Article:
Problem with Arduino hang (Xenon lamp)

Hi!

Sitting here and play around with Arduino Uno R3. But have encountered a strange problem. I have created a simple sketch of a few lines to send data to a PC over USB. Now connected a LM35 temeratursensor to analog pin 0. I also tried with a LDR, and same problem. The data is sent with 100 ms delay, but is the same if i use more delay.

Here’s the problem:
It works fine until I turn on a lamp on my desk. I think it’s a Xenon bulb in it. It is a 12V transformer in the base of the lamp, standing next to USB cable. When I turn on the lamp, transfer to my computer and TX LED on the Arduino will stop blinking when data is being sent. If I dont turn on the lamp it works just fine. Its the same problem when I turn the lamp off if it allready was on. To get it to work again I have to either reboot the computer or reinstall the driver for the Arduino. Nothing else works.

Anybody have any idea what this may be?

HID (Xenon arc) lamps, if not really well made, can radiate a lot of RFI. Maybe that's what's causing it.

Could try using a USB cable with ferrite chokes on either end.

Are you sure the lamp has transformer, or is it a switch mode power supply.

By the sound of it you have switching transients or swmp radiated interference.

Just move the cables apart, try not to let them run parallel to each other.

Tom

It's connected to the same plug socket right?

Simply pull it out and connect the lamp to another socket / seperate circuit, i bet the back emf is hitting everything on your power block...

Sounds weird. Xenon bulbs are the kind you see in a camera flash. The bulbs used in modern cars are HID (High Intensity Discharge) and they are mistakenly called xenon, because: a: it sounds good, b: they contain a small amount of xenon gas to help ignite it when hot

A desk lamp with a HID light source doesn't sound right to me, in any way.

Can you take a picture of the lamp and the bulb and post it here ? - you've got my interest ;-)

HID bulbs are also technically xenon bulbs and there are several types of them. They are what are termed xenon short-arc lamps and the arc is run at high frequency. Flash bulbs are more like xenon long-arc lamps and are generally fired with single shots or at low frequency. The xenon is in there for exactly the same reason it's in a xenon flash bulb as they essentially work using the same principle of electrical gas discharge. Think of HID as little flash bulbs flashing several thousand times a second. They can and do produce EMI/RFI. They are (were) fairly commonly used in desk lamps and accent lighting and used to replace low efficiency halogen units for those that could afford them. Although longer lasting, whiter light and far more efficient than halogen, they are/were far more expensive. Recent developments in high power LEDs make them the choice these days to replace both expensive HID and inefficient halogen lamps in such applications. The most common and sensible uses for xenon short-arc HID lighting now is for theater projection lamps and automotive driving lights. The automotive type typically employ metal-halide for the main light source for greater efficiency and more tunable light temperature. In these units, the HF xenon arc is usually only employed for the first minute or so until the metal-halide salts are up to operating temperature.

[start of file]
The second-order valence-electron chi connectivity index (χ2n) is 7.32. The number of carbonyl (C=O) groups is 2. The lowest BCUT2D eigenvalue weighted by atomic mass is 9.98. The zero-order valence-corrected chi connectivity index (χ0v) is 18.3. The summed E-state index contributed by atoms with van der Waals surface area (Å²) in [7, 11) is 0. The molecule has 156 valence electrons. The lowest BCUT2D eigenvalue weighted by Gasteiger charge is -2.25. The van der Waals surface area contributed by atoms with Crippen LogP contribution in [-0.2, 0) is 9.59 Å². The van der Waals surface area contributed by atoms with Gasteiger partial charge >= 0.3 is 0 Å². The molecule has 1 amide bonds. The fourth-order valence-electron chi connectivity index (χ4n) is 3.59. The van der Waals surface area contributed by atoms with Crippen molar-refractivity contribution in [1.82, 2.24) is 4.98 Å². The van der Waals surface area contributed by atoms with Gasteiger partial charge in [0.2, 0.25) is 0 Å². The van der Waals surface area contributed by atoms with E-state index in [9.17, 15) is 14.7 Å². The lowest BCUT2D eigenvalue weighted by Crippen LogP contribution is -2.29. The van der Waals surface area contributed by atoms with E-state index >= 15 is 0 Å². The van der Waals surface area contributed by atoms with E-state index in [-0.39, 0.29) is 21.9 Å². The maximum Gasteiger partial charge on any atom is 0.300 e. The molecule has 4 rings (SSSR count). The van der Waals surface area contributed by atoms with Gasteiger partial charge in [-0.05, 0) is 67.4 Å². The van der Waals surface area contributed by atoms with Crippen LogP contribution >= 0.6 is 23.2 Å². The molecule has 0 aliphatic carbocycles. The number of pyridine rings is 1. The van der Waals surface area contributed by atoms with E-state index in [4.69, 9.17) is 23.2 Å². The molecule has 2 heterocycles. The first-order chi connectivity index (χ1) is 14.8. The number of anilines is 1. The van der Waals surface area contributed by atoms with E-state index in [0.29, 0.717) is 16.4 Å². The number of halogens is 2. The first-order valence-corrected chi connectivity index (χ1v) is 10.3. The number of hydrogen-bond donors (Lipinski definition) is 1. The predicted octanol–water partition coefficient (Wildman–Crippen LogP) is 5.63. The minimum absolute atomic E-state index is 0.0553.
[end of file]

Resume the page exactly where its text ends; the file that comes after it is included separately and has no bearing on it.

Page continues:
As suggested, you should try to move the lamp or Arduino to a different outlet and further away from the lamp.

BillO:
HID bulbs are also technically xenon bulbs and there are several types of them. They are what are termed xenon short-arc lamps and the arc is run at high frequency. Flash bulbs are more like xenon long-arc lamps and are generally fired with single shots or at low frequency. The xenon is in there for exactly the same reason it’s in a xenon flash bulb as they essentially work using the same principle of electrical gas discharge. Think of HID as little flash bulbs flashing several thousand times a second. They can and do produce EMI/RFI. They are (were) fairly commonly used in desk lamps and accent lighting and used to replace low efficiency halogen units for those that could afford them. Although longer lasting, whiter light and far more efficient than halogen, they are/were far more expensive. Recent developments in high power LEDs make them the choice these days to replace both expensive HID and inefficient halogen lamps in such applications. The most common and sensible uses for xenon short-arc HID lighting now is for theater projection lamps and automotive driving lights. The automotive type typically employ metal-halide for the main light source for greater efficiency and more tunable light temperature. In these units, the HF xenon arc is usually only employed for the first minute or so until the metal-halide salts are up to operating temperature.

As suggested, you should try to move the lamp or Arduino to a different outlet and further away from the lamp.

Might be, but the HID UHP lamps used on projectors, headlights etc. are all run on low voltage DC, not high frequency.

The Xenon short-arc lamps, like used in stage lighting and cinema movie projectors run at a low DC voltage as well. 20-30V DC at hundreds of amps. They are ignited with 30Kv, and then it’s pretty much a dead short, so the voltage across the lamp is very low.

// Per.